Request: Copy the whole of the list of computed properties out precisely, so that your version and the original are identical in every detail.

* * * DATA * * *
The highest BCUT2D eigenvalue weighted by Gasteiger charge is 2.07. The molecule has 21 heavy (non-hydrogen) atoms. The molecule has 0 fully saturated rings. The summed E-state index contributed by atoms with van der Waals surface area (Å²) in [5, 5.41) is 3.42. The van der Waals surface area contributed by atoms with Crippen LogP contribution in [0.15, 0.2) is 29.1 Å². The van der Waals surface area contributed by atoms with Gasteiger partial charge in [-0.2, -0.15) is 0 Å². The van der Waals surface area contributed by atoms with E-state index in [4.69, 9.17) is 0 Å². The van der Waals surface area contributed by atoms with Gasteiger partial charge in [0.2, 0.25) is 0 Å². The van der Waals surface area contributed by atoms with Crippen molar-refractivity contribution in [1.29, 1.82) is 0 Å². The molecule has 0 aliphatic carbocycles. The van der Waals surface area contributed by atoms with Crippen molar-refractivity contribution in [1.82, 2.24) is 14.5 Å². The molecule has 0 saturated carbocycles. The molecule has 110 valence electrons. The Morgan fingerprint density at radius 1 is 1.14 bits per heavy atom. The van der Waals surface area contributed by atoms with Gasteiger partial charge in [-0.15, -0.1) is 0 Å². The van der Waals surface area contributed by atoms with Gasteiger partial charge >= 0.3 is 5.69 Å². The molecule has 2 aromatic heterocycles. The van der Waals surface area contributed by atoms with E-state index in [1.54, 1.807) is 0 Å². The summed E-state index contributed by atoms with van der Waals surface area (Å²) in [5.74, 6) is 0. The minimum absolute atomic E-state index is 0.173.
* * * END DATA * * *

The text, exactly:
The highest BCUT2D eigenvalue weighted by Gasteiger charge is 2.07. The molecule has 21 heavy (non-hydrogen) atoms. The molecule has 0 fully saturated rings. The summed E-state index contributed by atoms with van der Waals surface area (Å²) in [5, 5.41) is 3.42. The van der Waals surface area contributed by atoms with Crippen LogP contribution in [0.15, 0.2) is 29.1 Å². The van der Waals surface area contributed by atoms with Gasteiger partial charge in [-0.2, -0.15) is 0 Å². The van der Waals surface area contributed by atoms with E-state index in [4.69, 9.17) is 0 Å². The van der Waals surface area contributed by atoms with Gasteiger partial charge in [0.2, 0.25) is 0 Å². The van der Waals surface area contributed by atoms with Crippen molar-refractivity contribution in [1.29, 1.82) is 0 Å². The molecule has 0 aliphatic carbocycles. The van der Waals surface area contributed by atoms with Crippen molar-refractivity contribution in [1.82, 2.24) is 14.5 Å². The molecule has 0 saturated carbocycles. The molecule has 110 valence electrons. The Morgan fingerprint density at radius 1 is 1.14 bits per heavy atom. The van der Waals surface area contributed by atoms with Gasteiger partial charge in [-0.15, -0.1) is 0 Å². The van der Waals surface area contributed by atoms with Gasteiger partial charge >= 0.3 is 5.69 Å². The molecule has 2 aromatic heterocycles. The van der Waals surface area contributed by atoms with E-state index in [1.54, 1.807) is 0 Å². The summed E-state index contributed by atoms with van der Waals surface area (Å²) in [5.74, 6) is 0. The minimum absolute atomic E-state index is 0.173.